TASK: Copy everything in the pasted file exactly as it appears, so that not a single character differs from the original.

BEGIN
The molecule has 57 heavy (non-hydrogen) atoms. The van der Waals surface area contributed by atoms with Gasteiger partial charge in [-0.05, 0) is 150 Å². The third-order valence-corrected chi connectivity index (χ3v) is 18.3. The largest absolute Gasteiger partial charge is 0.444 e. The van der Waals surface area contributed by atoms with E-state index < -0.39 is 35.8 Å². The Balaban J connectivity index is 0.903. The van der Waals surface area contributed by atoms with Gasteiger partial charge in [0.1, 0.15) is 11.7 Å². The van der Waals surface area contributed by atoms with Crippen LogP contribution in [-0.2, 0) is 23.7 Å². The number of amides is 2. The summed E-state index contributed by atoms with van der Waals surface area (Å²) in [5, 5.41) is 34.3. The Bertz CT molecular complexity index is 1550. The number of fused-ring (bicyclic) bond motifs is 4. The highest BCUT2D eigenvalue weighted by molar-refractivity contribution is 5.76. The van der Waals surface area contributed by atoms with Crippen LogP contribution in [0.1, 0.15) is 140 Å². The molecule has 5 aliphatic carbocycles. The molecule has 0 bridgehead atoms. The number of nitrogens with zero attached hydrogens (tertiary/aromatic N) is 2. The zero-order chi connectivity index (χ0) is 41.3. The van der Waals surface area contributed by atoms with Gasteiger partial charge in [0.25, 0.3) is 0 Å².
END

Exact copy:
The molecule has 57 heavy (non-hydrogen) atoms. The van der Waals surface area contributed by atoms with Gasteiger partial charge in [-0.05, 0) is 150 Å². The third-order valence-corrected chi connectivity index (χ3v) is 18.3. The largest absolute Gasteiger partial charge is 0.444 e. The van der Waals surface area contributed by atoms with E-state index < -0.39 is 35.8 Å². The Balaban J connectivity index is 0.903. The van der Waals surface area contributed by atoms with Gasteiger partial charge in [0.1, 0.15) is 11.7 Å². The van der Waals surface area contributed by atoms with Crippen LogP contribution in [-0.2, 0) is 23.7 Å². The number of amides is 2. The summed E-state index contributed by atoms with van der Waals surface area (Å²) in [5, 5.41) is 34.3. The Bertz CT molecular complexity index is 1550. The number of fused-ring (bicyclic) bond motifs is 4. The highest BCUT2D eigenvalue weighted by molar-refractivity contribution is 5.76. The van der Waals surface area contributed by atoms with Crippen LogP contribution in [0.1, 0.15) is 140 Å². The molecule has 5 aliphatic carbocycles. The molecule has 0 bridgehead atoms. The number of nitrogens with zero attached hydrogens (tertiary/aromatic N) is 2. The zero-order chi connectivity index (χ0) is 41.3. The van der Waals surface area contributed by atoms with Gasteiger partial charge in [0.25, 0.3) is 0 Å².